From PPP to PML-N to PTI: A history of long marches and sit-ins in Islamabad

Ruling parties and oppositions have changed over the years, but the call to march on the capital has lingered on.


May 26, 2022

ISLAMABAD – Pakistan’s attention is on yet another long march headed to Islamabad, this time on the call from PTI. But long marches and sit-ins in the capital are not unprecedented; the city has seen a number of political movements over the past decades.

Until 2014, the most famous marches were spearheaded by the late Benazir Bhutto and Nawaz Sharif when both were in opposition. After that, the PTI set the record for the longest dharna while the Faizabad Interchange became infamous as Tehreek-i-Labbaik Pakistan’s venue of choice for its multiple disruptive protests.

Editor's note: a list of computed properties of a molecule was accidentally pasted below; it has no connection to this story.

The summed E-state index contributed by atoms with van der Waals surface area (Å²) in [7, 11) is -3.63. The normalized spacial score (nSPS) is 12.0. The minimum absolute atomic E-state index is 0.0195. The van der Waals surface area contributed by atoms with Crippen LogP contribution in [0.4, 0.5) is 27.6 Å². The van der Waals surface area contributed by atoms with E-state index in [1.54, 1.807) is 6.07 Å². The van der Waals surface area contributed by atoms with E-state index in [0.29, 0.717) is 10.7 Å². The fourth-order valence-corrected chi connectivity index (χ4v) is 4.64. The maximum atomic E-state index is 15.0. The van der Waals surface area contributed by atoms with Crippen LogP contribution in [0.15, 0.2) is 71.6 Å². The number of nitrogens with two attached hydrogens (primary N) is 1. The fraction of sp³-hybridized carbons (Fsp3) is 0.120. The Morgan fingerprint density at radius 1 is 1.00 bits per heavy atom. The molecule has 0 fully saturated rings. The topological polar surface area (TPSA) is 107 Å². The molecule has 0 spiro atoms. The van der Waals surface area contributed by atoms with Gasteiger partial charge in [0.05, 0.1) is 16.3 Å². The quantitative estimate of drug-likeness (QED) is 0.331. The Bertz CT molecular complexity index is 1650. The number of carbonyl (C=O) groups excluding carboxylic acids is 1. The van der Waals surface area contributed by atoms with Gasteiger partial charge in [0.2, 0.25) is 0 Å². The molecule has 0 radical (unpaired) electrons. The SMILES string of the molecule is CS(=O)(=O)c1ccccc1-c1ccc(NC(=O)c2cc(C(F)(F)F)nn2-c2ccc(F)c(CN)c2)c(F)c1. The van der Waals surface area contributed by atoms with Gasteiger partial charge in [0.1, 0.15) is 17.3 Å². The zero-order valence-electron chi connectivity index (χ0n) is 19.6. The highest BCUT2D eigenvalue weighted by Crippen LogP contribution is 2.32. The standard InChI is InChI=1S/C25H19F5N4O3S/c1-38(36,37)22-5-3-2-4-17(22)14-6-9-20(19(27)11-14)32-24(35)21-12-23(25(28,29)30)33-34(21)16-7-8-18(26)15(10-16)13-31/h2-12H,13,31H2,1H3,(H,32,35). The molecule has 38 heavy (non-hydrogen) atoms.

Here, looks back at some of the most prominent long marches and sit-ins to take place in the capital.


The first major demonstration in the capital took place on July 4 and 5, 1980, when the Shia community marched on the capital to protest the enforcement of the Zakat and Ushr Ordinance by former president Ziaul Haq.

The protesters, led by Shia leader Mufti Jaafar Hussain, laid siege to the federal secretariat, effectively paralysing the bureaucracy. It was then that the government gave in to the protesters’ demands and declared them exempt from paying Zakat to the state.